How to Refinish & Paint a Cultured Marble Sink

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Cultured marble can be painted.
Cultured marble can be painted. (Image: texture_marble_classil_cream image by Sergey Galushko from <a href='http://www.fotolia.com'>Fotolia.com</a>)

Cultured marble sinks are often constructed in a single piece with a cultured marble counter. Refinishing the sink typically requires you to refinish the counter top as well. Cultured marble is unlike other solid surface. The cultured marble is not the same texture and color all the way through the counter. A cultured marble substance is painted on the top of the sink and counter. For this reason, cultured marble cannot be refinished in the same way that other solid surfaces can. Paint is an option when refinishing cultured marble. Prep the surface well before painting.

Things You'll Need

  • Trisodium phosphate
  • Scrub sponge
  • Sandpaper (220, 400, 800 and 1,000 grit)
  • Orbital sander
  • Tack cloth
  • Rag
  • Epoxy primer
  • Urethane topcoat
  • Paintbrush

Remove the faucets from the sink area and set aside.

Clean the sink thoroughly with trisodium phosphate (TSP). Scrub with a sponge to remove all soap scum and other residues. The TSP will also dull the surface of the marble, allowing the epoxy primer to better adhere to the cultured marble.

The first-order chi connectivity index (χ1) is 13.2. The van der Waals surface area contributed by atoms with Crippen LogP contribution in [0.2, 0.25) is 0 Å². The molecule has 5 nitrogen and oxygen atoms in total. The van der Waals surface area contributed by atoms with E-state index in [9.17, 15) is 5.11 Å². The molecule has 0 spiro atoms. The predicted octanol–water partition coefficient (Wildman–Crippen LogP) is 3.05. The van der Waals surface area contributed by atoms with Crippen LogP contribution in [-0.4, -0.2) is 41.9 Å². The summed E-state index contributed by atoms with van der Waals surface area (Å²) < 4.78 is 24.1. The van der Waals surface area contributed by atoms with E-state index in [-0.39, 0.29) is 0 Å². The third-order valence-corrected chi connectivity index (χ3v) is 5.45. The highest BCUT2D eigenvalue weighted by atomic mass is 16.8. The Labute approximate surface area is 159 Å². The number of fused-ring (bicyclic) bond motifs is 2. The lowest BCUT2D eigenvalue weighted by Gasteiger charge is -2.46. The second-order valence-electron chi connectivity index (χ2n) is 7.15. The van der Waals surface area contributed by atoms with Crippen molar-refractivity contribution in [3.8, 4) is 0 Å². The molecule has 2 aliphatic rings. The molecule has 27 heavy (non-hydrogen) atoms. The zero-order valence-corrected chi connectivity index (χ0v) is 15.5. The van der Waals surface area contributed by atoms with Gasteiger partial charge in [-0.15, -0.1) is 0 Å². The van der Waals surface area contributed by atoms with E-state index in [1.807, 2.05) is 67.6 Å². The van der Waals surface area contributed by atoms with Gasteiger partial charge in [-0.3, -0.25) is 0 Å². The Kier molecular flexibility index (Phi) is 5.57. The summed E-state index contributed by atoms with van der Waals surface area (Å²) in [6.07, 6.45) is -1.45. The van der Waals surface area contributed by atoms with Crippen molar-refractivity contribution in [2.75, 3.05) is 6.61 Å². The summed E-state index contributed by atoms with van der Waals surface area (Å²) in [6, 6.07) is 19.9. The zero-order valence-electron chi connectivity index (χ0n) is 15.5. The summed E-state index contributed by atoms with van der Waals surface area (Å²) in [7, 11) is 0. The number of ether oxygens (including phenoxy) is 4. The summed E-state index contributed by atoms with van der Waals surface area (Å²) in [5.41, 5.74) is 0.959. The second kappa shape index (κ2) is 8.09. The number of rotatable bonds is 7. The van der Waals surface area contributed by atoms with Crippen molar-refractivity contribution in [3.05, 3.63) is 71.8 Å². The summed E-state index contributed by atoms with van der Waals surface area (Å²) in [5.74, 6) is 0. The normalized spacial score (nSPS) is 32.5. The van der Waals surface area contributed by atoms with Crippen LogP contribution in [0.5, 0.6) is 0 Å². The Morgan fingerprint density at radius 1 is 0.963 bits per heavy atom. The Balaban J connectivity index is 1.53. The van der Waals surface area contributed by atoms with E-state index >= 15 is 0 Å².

Pour a small amount of water on the sink and counter. Sand the surface with 220 grit sandpaper. Use an orbital sander for a more uniform finish.

Change the sandpaper on the orbital sander to 400 grit. Wet sand the sink and counter again. Continue sanding, gradually increasing from 400 to 800 grit sandpaper until the surface is smooth. Wipe off the sanding dust with a tack cloth.

Dip a good quality paintbrush into epoxy primer. Move the brush in only one direction. Paint the entire sink and counter with a thin coat of paint. Do not feather the brush at the end of the brush strokes. Allow the first coat to dry.

Run a piece of 1,000 grit sandpaper under water. Use light pressure to gently buff out any imperfections in the paint job. Wipe away dust with a damp rag.

Apply a second coat of epoxy primer. Allow the primer to dry and look for flaws in the paint. Remove imperfections with fine grit sandpaper. Let the sink and counter cure for two days.

Saturate a clean paintbrush with clear urethane topcoat. Paint two to three thin coats of topcoat on the sink and counter. Allow each coat to dry to the touch before applying the next. Let the urethane dry for seven days before using the sink and counter.

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